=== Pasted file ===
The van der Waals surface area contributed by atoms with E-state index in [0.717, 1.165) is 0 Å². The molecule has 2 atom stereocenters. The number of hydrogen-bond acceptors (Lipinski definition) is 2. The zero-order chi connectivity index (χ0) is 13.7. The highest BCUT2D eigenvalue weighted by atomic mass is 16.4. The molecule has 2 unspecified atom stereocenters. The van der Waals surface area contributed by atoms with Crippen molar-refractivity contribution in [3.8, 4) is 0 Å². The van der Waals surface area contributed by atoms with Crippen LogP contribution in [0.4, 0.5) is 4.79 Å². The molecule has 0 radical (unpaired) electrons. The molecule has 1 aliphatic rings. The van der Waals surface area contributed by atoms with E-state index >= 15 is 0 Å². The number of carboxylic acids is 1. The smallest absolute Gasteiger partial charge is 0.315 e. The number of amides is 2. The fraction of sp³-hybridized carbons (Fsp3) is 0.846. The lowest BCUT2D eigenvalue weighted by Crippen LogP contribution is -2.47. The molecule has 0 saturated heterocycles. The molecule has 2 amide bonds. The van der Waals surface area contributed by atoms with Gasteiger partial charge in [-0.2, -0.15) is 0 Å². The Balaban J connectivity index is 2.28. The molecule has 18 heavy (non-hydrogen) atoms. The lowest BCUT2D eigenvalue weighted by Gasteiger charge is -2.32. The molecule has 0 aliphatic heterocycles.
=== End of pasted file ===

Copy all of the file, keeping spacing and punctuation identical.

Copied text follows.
The van der Waals surface area contributed by atoms with E-state index in [0.717, 1.165) is 0 Å². The molecule has 2 atom stereocenters. The number of hydrogen-bond acceptors (Lipinski definition) is 2. The zero-order chi connectivity index (χ0) is 13.7. The highest BCUT2D eigenvalue weighted by atomic mass is 16.4. The molecule has 2 unspecified atom stereocenters. The van der Waals surface area contributed by atoms with Crippen molar-refractivity contribution in [3.8, 4) is 0 Å². The van der Waals surface area contributed by atoms with Crippen LogP contribution in [0.4, 0.5) is 4.79 Å². The molecule has 0 radical (unpaired) electrons. The molecule has 1 aliphatic rings. The van der Waals surface area contributed by atoms with E-state index >= 15 is 0 Å². The number of carboxylic acids is 1. The smallest absolute Gasteiger partial charge is 0.315 e. The number of amides is 2. The fraction of sp³-hybridized carbons (Fsp3) is 0.846. The lowest BCUT2D eigenvalue weighted by Crippen LogP contribution is -2.47. The molecule has 0 saturated heterocycles. The molecule has 2 amide bonds. The van der Waals surface area contributed by atoms with Gasteiger partial charge in [-0.2, -0.15) is 0 Å². The Balaban J connectivity index is 2.28. The molecule has 18 heavy (non-hydrogen) atoms. The lowest BCUT2D eigenvalue weighted by Gasteiger charge is -2.32. The molecule has 0 aliphatic heterocycles.